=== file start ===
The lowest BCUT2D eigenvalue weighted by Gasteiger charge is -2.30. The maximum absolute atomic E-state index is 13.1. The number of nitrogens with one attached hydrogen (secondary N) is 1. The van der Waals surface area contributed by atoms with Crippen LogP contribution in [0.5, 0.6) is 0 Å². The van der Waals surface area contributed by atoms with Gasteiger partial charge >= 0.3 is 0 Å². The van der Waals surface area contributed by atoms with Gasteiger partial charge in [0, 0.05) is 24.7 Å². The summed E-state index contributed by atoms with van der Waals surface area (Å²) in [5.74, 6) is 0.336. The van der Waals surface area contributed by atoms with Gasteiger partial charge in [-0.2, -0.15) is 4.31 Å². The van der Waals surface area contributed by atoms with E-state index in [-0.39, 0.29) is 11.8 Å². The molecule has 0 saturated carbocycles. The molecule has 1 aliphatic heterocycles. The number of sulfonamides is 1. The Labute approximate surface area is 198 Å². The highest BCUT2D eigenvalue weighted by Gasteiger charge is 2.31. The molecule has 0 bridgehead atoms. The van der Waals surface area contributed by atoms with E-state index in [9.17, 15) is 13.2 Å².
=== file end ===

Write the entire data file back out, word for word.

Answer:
The lowest BCUT2D eigenvalue weighted by Gasteiger charge is -2.30. The maximum absolute atomic E-state index is 13.1. The number of nitrogens with one attached hydrogen (secondary N) is 1. The van der Waals surface area contributed by atoms with Crippen LogP contribution in [0.5, 0.6) is 0 Å². The van der Waals surface area contributed by atoms with Gasteiger partial charge >= 0.3 is 0 Å². The van der Waals surface area contributed by atoms with Gasteiger partial charge in [0, 0.05) is 24.7 Å². The summed E-state index contributed by atoms with van der Waals surface area (Å²) in [5.74, 6) is 0.336. The van der Waals surface area contributed by atoms with Gasteiger partial charge in [-0.2, -0.15) is 4.31 Å². The van der Waals surface area contributed by atoms with E-state index in [-0.39, 0.29) is 11.8 Å². The molecule has 0 saturated carbocycles. The molecule has 1 aliphatic heterocycles. The number of sulfonamides is 1. The Labute approximate surface area is 198 Å². The highest BCUT2D eigenvalue weighted by Gasteiger charge is 2.31. The molecule has 0 bridgehead atoms. The van der Waals surface area contributed by atoms with E-state index in [9.17, 15) is 13.2 Å².